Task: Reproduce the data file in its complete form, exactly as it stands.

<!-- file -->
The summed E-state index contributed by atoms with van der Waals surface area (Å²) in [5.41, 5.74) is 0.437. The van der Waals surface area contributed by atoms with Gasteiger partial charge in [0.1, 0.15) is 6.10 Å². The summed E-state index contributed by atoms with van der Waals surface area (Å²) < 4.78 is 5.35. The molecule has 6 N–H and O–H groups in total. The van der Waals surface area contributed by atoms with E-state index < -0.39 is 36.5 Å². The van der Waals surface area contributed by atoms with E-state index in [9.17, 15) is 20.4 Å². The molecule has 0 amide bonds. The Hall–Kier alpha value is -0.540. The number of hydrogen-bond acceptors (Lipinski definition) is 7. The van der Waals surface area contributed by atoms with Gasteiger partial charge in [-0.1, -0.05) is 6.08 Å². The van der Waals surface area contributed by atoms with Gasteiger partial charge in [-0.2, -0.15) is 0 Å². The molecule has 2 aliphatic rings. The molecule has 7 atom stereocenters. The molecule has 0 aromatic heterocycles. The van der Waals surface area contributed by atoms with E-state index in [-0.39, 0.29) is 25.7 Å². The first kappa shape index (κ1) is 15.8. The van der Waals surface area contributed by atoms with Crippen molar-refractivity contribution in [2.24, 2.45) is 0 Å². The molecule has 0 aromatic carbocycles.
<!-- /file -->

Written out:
The summed E-state index contributed by atoms with van der Waals surface area (Å²) in [5.41, 5.74) is 0.437. The van der Waals surface area contributed by atoms with Gasteiger partial charge in [0.1, 0.15) is 6.10 Å². The summed E-state index contributed by atoms with van der Waals surface area (Å²) < 4.78 is 5.35. The molecule has 6 N–H and O–H groups in total. The van der Waals surface area contributed by atoms with E-state index < -0.39 is 36.5 Å². The van der Waals surface area contributed by atoms with E-state index in [9.17, 15) is 20.4 Å². The molecule has 0 amide bonds. The Hall–Kier alpha value is -0.540. The number of hydrogen-bond acceptors (Lipinski definition) is 7. The van der Waals surface area contributed by atoms with Gasteiger partial charge in [-0.1, -0.05) is 6.08 Å². The van der Waals surface area contributed by atoms with Gasteiger partial charge in [-0.2, -0.15) is 0 Å². The molecule has 2 aliphatic rings. The molecule has 7 atom stereocenters. The molecule has 0 aromatic heterocycles. The van der Waals surface area contributed by atoms with E-state index in [-0.39, 0.29) is 25.7 Å². The first kappa shape index (κ1) is 15.8. The van der Waals surface area contributed by atoms with Crippen molar-refractivity contribution in [2.24, 2.45) is 0 Å². The molecule has 0 aromatic carbocycles.